Speculation abounds in political circles that the Missouri Employers Mutual (MEM) board of directors majority, appointed by Gov. Jay Nixon, wanted to put the quietus on constant urgings among Nixon’s fellow Dems for MEM’s president, CEO and former governor Roger Wilson to re-enter an elected political office. That may explain the mysterious sacking this week of Wilson from the well-paid position and Nixon’s installation of his long-time supporter, Chesterfield insurance attorney and super-donor Jim Owen as interim CEO succeeding Wilson. “Jay just doesn’t want a competing political star, especially a former Democratic governor who is more popular than he,” said a party leader. It may also explain why Owen refuses to publicly discuss Wilson’s departure, when the state’s largest workers comp insurance company recorded its best financial year in 2010 following Wilson’s slashed costs and has reportedly gotten crossways with a board that has seen two members indicted for unrelated financial crimes. At the age of 62, Wilson is in his prime.
Today, Gov. Jay Nixon has requested the federal government to cover 100 percent of the costs associated with public assistance as a result of storms and floods that have hit the state since April 19. At a minimum, he has requested the fed to adjust its typical cost-share arrangement for public assistance to allow for a 90 percent fed match with a 10 percent match from state and local governments. Meanwhle, the Guv has made some board and commission appointments:Anthony Witherspoon of Florissant on the 21st Judicial Commission; Constance Gully of Normandy on the Bi-State Development Agency and Mark Gorman of St. Louis on the Residential Mortgage Board.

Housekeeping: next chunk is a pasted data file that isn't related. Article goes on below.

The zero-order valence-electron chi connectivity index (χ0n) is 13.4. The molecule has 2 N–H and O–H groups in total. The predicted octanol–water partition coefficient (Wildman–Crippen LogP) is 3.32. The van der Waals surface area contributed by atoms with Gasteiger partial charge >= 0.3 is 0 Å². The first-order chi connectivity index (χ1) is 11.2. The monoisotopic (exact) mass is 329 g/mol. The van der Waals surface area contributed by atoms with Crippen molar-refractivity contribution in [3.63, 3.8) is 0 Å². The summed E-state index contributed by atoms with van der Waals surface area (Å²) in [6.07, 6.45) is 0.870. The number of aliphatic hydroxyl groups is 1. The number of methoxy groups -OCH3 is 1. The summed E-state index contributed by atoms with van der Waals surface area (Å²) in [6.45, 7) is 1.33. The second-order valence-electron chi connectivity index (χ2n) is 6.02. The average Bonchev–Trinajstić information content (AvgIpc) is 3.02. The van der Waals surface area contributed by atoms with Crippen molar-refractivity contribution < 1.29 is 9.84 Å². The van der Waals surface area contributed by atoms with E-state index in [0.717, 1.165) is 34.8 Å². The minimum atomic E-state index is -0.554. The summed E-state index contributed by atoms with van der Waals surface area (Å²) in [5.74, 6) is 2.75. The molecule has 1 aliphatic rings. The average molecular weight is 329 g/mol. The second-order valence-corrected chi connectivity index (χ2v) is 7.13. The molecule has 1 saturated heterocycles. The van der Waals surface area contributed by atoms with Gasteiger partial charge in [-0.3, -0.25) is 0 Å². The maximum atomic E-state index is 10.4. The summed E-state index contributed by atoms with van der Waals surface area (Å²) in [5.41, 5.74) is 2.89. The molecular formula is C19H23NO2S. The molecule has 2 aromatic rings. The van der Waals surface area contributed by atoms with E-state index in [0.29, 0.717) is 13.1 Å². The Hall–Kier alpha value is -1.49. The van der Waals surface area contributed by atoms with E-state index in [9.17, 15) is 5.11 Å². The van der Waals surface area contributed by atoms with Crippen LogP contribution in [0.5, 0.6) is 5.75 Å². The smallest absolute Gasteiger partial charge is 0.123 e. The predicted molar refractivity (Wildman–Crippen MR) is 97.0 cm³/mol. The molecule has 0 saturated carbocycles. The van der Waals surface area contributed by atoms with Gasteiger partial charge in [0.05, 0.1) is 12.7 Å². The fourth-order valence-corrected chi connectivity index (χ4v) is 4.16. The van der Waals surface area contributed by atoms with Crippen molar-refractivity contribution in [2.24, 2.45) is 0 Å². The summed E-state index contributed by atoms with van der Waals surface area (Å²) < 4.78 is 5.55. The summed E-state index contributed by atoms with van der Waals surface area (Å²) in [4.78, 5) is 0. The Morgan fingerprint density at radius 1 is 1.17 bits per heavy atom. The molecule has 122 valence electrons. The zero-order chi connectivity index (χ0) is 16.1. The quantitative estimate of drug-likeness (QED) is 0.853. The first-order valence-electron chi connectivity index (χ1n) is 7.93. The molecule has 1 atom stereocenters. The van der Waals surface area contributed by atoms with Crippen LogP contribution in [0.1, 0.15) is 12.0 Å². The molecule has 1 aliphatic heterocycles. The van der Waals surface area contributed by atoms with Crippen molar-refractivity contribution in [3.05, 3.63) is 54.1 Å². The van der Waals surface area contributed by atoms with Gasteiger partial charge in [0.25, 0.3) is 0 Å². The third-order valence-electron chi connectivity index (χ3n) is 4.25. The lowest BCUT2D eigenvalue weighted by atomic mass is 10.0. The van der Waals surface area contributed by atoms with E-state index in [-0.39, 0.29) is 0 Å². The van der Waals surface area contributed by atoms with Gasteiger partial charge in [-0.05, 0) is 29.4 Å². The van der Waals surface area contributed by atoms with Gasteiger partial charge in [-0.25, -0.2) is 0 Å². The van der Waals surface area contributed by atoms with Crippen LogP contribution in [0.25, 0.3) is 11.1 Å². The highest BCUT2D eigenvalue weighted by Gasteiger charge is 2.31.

Department of Revenue director Alana Barragan-Scott sent this threatening email last week to operators of the 183 license offices in the state: “As you are aware, there are ongoing efforts in the General Assembly to get a legislative change to allow your offices to retain up to an additional $6 million in fees from motor vehicle sales tax collected. I want to make clear that the Department of Revenue and the administration are opposed to this proposal. If the legislative proposal were to become law, the Department will immediately review all existing contracts and programs to determine all available options to address this matter.” The email was sent just 48 hours before the end of the most recent legislative session which ended last week. Gov. Jay Nixon abolished the system in which license offices were controlled by his office and distributed as patronage awards in favor of an open, competitive bidding process which should be free of political influence. The process has been questioned by many as being full of flaws. Insiders point to the unsavory alliance between the state and “not-for-profit” Alternative Opportunities,” which has been awarded many license offices despite being non transparent, competitive bidders. Eyes will be on the Deer Creek (Maplewood) office operator Michael Becker as he faces the Department of Revenue in Cole County.